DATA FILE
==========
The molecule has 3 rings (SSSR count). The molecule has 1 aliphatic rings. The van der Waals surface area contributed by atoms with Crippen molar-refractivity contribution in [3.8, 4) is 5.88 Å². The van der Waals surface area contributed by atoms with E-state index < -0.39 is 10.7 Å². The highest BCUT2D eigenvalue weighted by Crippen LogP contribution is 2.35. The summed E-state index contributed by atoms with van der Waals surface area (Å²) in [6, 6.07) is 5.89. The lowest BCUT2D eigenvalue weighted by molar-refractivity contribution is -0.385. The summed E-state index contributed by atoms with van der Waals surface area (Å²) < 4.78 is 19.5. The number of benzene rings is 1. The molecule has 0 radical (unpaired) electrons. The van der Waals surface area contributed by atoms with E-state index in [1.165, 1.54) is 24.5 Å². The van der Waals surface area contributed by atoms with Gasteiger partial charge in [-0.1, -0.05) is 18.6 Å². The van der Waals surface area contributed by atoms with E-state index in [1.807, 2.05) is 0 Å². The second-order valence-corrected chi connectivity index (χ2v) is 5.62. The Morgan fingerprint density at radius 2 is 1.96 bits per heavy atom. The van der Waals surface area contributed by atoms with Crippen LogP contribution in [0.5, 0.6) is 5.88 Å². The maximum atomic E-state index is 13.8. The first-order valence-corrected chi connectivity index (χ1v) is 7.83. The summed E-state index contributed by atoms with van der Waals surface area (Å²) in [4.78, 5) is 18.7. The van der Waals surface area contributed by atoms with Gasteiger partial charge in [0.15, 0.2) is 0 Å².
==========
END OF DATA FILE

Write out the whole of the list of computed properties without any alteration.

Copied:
The molecule has 3 rings (SSSR count). The molecule has 1 aliphatic rings. The van der Waals surface area contributed by atoms with Crippen molar-refractivity contribution in [3.8, 4) is 5.88 Å². The van der Waals surface area contributed by atoms with E-state index < -0.39 is 10.7 Å². The highest BCUT2D eigenvalue weighted by Crippen LogP contribution is 2.35. The summed E-state index contributed by atoms with van der Waals surface area (Å²) in [6, 6.07) is 5.89. The lowest BCUT2D eigenvalue weighted by molar-refractivity contribution is -0.385. The summed E-state index contributed by atoms with van der Waals surface area (Å²) < 4.78 is 19.5. The number of benzene rings is 1. The molecule has 0 radical (unpaired) electrons. The van der Waals surface area contributed by atoms with E-state index in [1.165, 1.54) is 24.5 Å². The van der Waals surface area contributed by atoms with Gasteiger partial charge in [-0.1, -0.05) is 18.6 Å². The van der Waals surface area contributed by atoms with E-state index in [1.807, 2.05) is 0 Å². The second-order valence-corrected chi connectivity index (χ2v) is 5.62. The Morgan fingerprint density at radius 2 is 1.96 bits per heavy atom. The van der Waals surface area contributed by atoms with Crippen LogP contribution in [0.5, 0.6) is 5.88 Å². The maximum atomic E-state index is 13.8. The first-order valence-corrected chi connectivity index (χ1v) is 7.83. The summed E-state index contributed by atoms with van der Waals surface area (Å²) in [4.78, 5) is 18.7. The van der Waals surface area contributed by atoms with Gasteiger partial charge in [0.15, 0.2) is 0 Å².